This week's primary theme is "Details," and the secondary theme is "Macro Lens."
Details could indicate a close up or macro shot of something to show minute surface intricacies, or an attempt to do some story telling by highlight an object or scene on a larger background in such a way as to show that object's relationship to everything else in the frame.
One of the examples given in the challenge email was sweat beads on someone's head on the background of a summer day, or a sporting event, or a work site. I suppose even on the head of a defendant would tell a pretty good story by highlighting details, wouldn't it?
I've really got to change how I approach these challenges. It's becoming a hard to miss fact that many of my entries are last minute panicky attempts at shoehorning a photo into the theme on Sunday afternoon. This week, I already had a decent shot I took on Saturday, one I had kind of envisioned to some degree, but didn't execute as well as I'd have liked for 52Frames.
Saturday afternoon was mild, overcast, and a relatively poor day for landscape photography, however that's the day we went hiking. We explored two new places: Sam's Throne near Mt. Judea in Newton County, and Pedestal Rocks just over the Pope County border to the south. Both are USGS National Forest lands with hiking trails, and Sam's Throne has primitive campsites (ie, no electricity, so you can't park your RV and do the same shit you do at home, except for mowing the lawn).
Above is a shot taken at Pedestal Rocks. They were interesting, and probably would have been more interesting had the foliage not been so thick. There were only a few photo opportunities here, and this was one. The park itself looks like it has been abandoned by the feds since the 60s. There were barricades made of stone and logs that I'm sure looked great once upon a time, but were decomposed to the point of uselessness, and in some cases, complete disintegration. Watch your step!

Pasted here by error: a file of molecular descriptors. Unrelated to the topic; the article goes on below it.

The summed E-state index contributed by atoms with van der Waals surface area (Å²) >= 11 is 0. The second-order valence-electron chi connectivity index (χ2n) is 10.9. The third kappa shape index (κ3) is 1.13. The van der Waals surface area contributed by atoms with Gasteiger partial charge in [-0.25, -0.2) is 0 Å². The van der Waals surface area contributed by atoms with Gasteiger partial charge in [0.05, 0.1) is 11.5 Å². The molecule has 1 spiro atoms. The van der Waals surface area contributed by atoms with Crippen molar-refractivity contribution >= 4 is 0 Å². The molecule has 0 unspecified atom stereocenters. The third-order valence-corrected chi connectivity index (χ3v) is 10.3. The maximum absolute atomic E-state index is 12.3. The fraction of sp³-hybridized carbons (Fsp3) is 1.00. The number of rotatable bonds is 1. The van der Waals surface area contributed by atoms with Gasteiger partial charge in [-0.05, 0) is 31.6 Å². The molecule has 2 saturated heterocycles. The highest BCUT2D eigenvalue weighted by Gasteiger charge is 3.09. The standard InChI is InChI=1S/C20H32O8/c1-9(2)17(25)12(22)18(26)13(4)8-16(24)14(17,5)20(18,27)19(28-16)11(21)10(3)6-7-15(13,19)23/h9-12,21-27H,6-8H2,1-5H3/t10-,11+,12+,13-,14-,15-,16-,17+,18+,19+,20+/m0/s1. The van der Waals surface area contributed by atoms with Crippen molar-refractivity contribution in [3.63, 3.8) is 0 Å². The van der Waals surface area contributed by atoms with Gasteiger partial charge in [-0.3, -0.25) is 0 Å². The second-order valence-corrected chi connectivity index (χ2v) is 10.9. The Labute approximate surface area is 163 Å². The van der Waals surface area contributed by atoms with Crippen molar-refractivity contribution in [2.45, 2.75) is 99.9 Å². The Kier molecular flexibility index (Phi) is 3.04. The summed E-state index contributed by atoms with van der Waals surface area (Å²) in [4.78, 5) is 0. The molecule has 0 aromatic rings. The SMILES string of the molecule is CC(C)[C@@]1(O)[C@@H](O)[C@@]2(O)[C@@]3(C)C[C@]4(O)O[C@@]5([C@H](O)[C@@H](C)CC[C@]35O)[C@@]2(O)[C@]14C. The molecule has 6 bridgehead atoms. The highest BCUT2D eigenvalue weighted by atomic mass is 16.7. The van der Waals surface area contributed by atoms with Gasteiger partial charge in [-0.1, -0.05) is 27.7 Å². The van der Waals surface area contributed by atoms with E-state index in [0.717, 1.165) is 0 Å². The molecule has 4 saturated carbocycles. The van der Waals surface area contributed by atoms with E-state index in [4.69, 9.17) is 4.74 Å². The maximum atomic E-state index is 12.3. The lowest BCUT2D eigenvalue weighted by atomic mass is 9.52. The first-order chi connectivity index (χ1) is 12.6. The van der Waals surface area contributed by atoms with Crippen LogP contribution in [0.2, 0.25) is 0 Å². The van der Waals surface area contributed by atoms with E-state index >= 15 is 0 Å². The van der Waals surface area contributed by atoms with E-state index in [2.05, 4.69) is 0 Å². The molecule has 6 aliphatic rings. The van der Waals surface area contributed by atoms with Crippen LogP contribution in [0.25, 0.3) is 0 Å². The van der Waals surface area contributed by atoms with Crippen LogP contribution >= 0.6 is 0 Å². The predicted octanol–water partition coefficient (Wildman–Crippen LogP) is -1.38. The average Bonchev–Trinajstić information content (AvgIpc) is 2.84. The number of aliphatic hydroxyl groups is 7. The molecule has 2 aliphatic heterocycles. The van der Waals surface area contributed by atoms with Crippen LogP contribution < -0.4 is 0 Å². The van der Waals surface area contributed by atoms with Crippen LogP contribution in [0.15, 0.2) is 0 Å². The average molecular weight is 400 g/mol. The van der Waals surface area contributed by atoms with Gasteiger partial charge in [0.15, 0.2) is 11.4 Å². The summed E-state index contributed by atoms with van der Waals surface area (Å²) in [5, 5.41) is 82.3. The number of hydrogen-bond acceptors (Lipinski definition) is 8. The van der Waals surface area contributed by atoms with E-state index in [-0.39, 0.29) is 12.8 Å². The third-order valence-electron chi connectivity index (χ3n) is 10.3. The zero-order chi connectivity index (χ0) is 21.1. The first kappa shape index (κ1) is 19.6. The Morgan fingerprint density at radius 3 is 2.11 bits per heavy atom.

This was the photo I submitted, taken with my K-1 mII and SMC-K 24mm f/2.8 lens. I regretfully forget the aperture (the most significant downside of using vintage lenses is this lack of complete EXIF info), but I think it was f/8. I wanted the depth of field to include only the rock with details of lichenification thereupon. The story I wanted to say was this expansive landscape is composed of individually unique microscopic details just like this for miles.
Final word on this series. Although I did take this photo with the challenge in mind, I intended to use my 100mm macro lens for the task. But I just plum forgot about it after we got to hiking.
What's 52Frames? It's a weekly theme-based photography challenge that's been running for something like eight years now. The About page says that their philosophy is based on the "3 Cs, Creativity, Community, and Consistency." Creativity when time allows to produce some excellent results. Community comments on galleries posted on Facebook (ugh, facebook). And Consistency in practice of taking photos every week. All submitted photos are collated into a weekly album, and comments are welcome.